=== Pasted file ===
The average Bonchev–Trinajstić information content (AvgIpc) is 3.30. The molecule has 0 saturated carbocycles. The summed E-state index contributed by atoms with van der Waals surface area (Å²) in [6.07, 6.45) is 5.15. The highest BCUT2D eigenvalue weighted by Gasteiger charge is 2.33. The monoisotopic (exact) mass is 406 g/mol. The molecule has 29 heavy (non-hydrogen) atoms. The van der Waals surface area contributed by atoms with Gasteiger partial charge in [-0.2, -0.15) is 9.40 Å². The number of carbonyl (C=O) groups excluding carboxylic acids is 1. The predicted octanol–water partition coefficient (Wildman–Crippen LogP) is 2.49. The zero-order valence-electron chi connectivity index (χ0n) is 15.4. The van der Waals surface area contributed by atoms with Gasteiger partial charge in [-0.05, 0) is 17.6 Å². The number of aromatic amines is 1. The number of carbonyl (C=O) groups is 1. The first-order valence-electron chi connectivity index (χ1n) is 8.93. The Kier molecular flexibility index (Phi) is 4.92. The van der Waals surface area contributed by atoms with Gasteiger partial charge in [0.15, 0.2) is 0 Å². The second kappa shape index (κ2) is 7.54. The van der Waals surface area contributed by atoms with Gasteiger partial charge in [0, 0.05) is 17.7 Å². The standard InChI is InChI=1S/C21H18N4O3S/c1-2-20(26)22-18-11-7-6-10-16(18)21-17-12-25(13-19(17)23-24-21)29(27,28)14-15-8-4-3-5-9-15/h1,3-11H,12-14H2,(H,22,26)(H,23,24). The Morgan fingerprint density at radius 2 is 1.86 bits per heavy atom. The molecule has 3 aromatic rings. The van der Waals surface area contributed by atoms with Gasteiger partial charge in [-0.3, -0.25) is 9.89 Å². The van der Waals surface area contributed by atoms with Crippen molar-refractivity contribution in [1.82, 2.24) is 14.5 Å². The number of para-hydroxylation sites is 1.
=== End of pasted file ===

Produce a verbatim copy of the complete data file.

The average Bonchev–Trinajstić information content (AvgIpc) is 3.30. The molecule has 0 saturated carbocycles. The summed E-state index contributed by atoms with van der Waals surface area (Å²) in [6.07, 6.45) is 5.15. The highest BCUT2D eigenvalue weighted by Gasteiger charge is 2.33. The monoisotopic (exact) mass is 406 g/mol. The molecule has 29 heavy (non-hydrogen) atoms. The van der Waals surface area contributed by atoms with Gasteiger partial charge in [-0.2, -0.15) is 9.40 Å². The number of carbonyl (C=O) groups excluding carboxylic acids is 1. The predicted octanol–water partition coefficient (Wildman–Crippen LogP) is 2.49. The zero-order valence-electron chi connectivity index (χ0n) is 15.4. The van der Waals surface area contributed by atoms with Gasteiger partial charge in [-0.05, 0) is 17.6 Å². The number of aromatic amines is 1. The number of carbonyl (C=O) groups is 1. The first-order valence-electron chi connectivity index (χ1n) is 8.93. The Kier molecular flexibility index (Phi) is 4.92. The van der Waals surface area contributed by atoms with Gasteiger partial charge in [0.15, 0.2) is 0 Å². The second kappa shape index (κ2) is 7.54. The van der Waals surface area contributed by atoms with Gasteiger partial charge in [0, 0.05) is 17.7 Å². The standard InChI is InChI=1S/C21H18N4O3S/c1-2-20(26)22-18-11-7-6-10-16(18)21-17-12-25(13-19(17)23-24-21)29(27,28)14-15-8-4-3-5-9-15/h1,3-11H,12-14H2,(H,22,26)(H,23,24). The Morgan fingerprint density at radius 2 is 1.86 bits per heavy atom. The molecule has 3 aromatic rings. The van der Waals surface area contributed by atoms with Gasteiger partial charge in [-0.3, -0.25) is 9.89 Å². The van der Waals surface area contributed by atoms with Crippen molar-refractivity contribution in [1.82, 2.24) is 14.5 Å². The number of para-hydroxylation sites is 1.